KNOXVILLE, TN – In what has become a beloved Tennessee tradition, University of Tennessee football fans are making plans for an Annual Bowl Game Bye.
“It’s awesome,” said Jake AllVol. “Our family enjoys taking trips around the holidays and we are so happy to make those plans and not have to worry about a college bowl game.”
The holiday tradition originated in the 1960s, but returned recently thanks to former High School Football State Champion Derek Dooley and the 2011 Tennessee Volunteers, who ushered in a renewed era of middling mediocracy.
“I think that Dooley knew we needed a break,” said Vols fan G.B. Orange. “Winning is great, but giving your fans some time off is the true test of commitment.”
Despite a perennial label of a “Dark Horse National Championship Contender” by that one obnoxious jackass at work, the Tennessee Volunteers have enjoyed a Bowl Game Bye for five of the last eight seasons.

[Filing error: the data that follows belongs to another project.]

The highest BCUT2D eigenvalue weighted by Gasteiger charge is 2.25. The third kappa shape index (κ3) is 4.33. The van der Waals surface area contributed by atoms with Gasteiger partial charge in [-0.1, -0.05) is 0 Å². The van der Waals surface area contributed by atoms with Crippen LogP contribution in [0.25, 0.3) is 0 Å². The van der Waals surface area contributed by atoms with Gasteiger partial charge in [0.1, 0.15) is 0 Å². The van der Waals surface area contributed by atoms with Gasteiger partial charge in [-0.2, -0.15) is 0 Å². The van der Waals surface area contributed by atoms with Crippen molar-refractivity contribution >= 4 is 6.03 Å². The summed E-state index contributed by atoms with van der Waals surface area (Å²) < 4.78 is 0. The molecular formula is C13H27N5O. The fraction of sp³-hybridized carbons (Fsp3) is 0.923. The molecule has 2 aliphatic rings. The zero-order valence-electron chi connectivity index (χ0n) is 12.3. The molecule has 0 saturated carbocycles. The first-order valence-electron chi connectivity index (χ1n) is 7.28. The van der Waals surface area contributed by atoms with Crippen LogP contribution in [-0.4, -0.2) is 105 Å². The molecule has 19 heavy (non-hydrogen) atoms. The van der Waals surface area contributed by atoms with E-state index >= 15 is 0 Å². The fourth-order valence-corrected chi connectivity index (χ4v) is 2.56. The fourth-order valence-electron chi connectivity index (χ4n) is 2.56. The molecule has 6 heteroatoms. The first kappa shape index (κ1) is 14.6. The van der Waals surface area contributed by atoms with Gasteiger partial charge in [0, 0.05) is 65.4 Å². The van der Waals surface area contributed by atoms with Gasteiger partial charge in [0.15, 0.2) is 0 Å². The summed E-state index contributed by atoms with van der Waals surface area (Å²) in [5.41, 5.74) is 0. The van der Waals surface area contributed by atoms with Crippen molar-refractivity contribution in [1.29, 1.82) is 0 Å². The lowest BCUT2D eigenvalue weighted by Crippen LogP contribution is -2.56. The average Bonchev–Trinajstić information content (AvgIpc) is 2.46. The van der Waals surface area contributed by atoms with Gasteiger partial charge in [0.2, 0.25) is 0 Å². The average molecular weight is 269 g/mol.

The Bowl Game Bye was briefly suspended from 2014 to 2016, when star quarterback Josh Dobbs led the Volunteers to three consecutive bowl games. Fans quickly complained of the additional games, which interrupted holiday plans, and the Tennessee Volunteers returned to form in recent years.
“They heard us loud and clear,” said Tennessee fan Linda Fulmer. “Butch Jones laid the path back to a Bowl Game Bye brick by brick, and the Vols are walking that road.”
If you’re interested in real life football and not overhyped-and-destined-to-underperformed talks of “next year,” you can watch the following college football teams from the State of Tennessee actually play football this year: Vanderbilt, Memphis, and Middle Tennessee State.
It doesn’t have to be a bye week, guys.
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